January 4, 2019 Knowledge Center

What Is Fiat Currency?

Fiat currency or fiat money is what a government declares as legal tender: any medium of payment recognized by the law to meet financial obligations, such as paying for goods and repaying debts.

There is no physical commodity backing fiat money, so it has no real intrinsic value. It is only considered to have value because either the government maintains its value or two parties have agreed and declared that it is valuable.

Because fiat money has no physical commodity to back it, hyperinflation can make it worthless. It can also be rendered worthless purely by people losing faith in it as a currency.

A Brief History

The first recorded use of fiat money was in China around the 11th century. By the Tang Dynasty (618–907), a shortage of precious metals and high demand for metal currency had made the use of credit notes common. This made the idea of paper money familiar enough that the people would accept it when it was introduced.

The strong economy and shortage of copper coins continued in the Song Dynasty (960–1276). That situation forced traders to issue private notes backed by a monetary reserve, which became the first legal tender in history. During the Yuan (1276–1367) and Ming (1368–1644) dynasties, paper money became the only legal tender used.

The use of fiat money in the West started during the 18th century with the issuing of bills of credit as a form of payment. In the United States, fiat money became popular in the 20th century after the dissolution of the Bretton Wood Agreement between 1968 and 1973. At that time, the United States government issued a “temporary” suspension of the conversion United States dollar to gold.

How Fiat Currency Works

Before the use of fiat money, most currencies were backed by gold, silver, or other physical commodities. Governments also minted coins using physical commodities such as silver and gold. They also created paper money that had a certain amount of physical commodity backing it, and redeemable for the equivalent value of the commodity.

Fiat money is the opposite; it has no value – you can’t redeem it, and you can’t convert it. The value of fiat money comes from how a country governs itself, the credit of its economy, and the effects of these factors on the interest rates. Therefore, economic and political upheaval in a country can result in the weakening of that country’s currency and the inflation of commodity prices.

One example of this is what happened to Zimbabwe in the 1990s, during President Robert Mugabe’s term. The country’s economy deteriorated very quickly and did not get any better. The result was low wages, a low standard of living, and high unemployment. But the worst was the inflation rate – it went as high as 17 percent.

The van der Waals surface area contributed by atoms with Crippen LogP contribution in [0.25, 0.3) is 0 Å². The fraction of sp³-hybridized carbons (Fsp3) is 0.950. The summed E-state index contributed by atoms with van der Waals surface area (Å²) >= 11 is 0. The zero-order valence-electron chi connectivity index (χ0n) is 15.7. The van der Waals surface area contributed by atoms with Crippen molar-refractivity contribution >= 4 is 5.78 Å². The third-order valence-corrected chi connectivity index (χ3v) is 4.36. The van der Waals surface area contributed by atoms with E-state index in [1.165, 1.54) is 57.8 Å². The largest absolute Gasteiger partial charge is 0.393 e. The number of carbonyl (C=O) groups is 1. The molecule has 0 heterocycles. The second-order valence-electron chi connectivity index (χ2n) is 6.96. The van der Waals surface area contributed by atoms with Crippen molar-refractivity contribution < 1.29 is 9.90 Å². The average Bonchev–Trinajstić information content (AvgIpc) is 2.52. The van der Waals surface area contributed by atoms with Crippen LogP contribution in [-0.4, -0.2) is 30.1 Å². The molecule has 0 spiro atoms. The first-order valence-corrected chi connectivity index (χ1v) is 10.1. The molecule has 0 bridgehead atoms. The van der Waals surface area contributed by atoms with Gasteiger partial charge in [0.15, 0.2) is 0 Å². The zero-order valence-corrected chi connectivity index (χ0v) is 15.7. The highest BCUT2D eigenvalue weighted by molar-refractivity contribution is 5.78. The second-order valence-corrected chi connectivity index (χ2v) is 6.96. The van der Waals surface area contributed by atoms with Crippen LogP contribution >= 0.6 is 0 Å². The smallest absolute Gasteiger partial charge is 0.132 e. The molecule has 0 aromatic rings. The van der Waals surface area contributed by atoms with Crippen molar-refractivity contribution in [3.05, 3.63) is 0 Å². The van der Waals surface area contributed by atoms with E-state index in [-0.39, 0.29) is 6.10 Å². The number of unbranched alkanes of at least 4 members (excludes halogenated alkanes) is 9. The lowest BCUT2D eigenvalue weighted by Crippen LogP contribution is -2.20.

As Zimbabwe’s economy worsened, the central bank started to print money faster than it should have, instead of implementing a much better economic policy. It was used to pay the national debt, but that resulted in unimaginable inflation rates. In 2008, the inflation rate was between 230 and 500 billion percent, and the currency exchange rate was 1 trillion Zimbabwean dollars to $0.40 US.

With that said, fiat money must be backed not just by public confidence but also by the full credit of the government that has the power to create it as a legal tender.

Advantages and Disadvantages of Fiat Currency

The debate between supporters of fiat money and the gold standard is ongoing. Those who advocate for gold-backed currency argue that fiat currency is nothing but printed paper – worthless, valueless.

In defense of fiat currency, its value is more stable than currency based on commodities like silver and gold because the prices of commodities can fluctuate. It gives central banks the power to hold and print paper money; thus, they have control over interest rates and inflation as well.

With fiat money, a government can create inflation, which benefits the economy. When there’s inflation, people spend more and do more business before the currency loses its value. Deflation, on the other hand, stops people from spending while they see the currency’s value is still rising. This lack of economic activity is a far worse economic situation than inflation.

Moreover, a currency backed by a commodity can experience sudden natural deflation. For example, if gold mining is scaled back for a while, the amount of gold that is circulating will remain roughly steady. But if the population is increasing at the same time, the amount of gold per person will decrease. As a consequence, the value of gold will increase whether people intend it to or not.

On the other hand, a government that uses fiat money can quickly neutralize such a situation by printing more money. We call this process to combat recession and the possibility of deflation quantitative easing.  

The Difference Between Fiat Money and Cryptocurrency

Fiat money, as discussed in this article so far, has no value in itself. Its value comes from the people’s confidence in it, and because a central government backs it. The government regulates its supply, and you can use it to pay taxes.

Cryptocurrency is the exact opposite of fiat currency in these ways. It is not legal tender, no central government is backing it, and it is decentralized. You cannot use it to pay your taxes. However, cryptocurrency also has a form of regulation that controls its production – not a central government, but an algorithm.

These differences aside, both cryptocurrency and fiat currency are forms of money. You can use them to buy goods or services; they are both mediums of exchange; their value depends on various factors of their environment.

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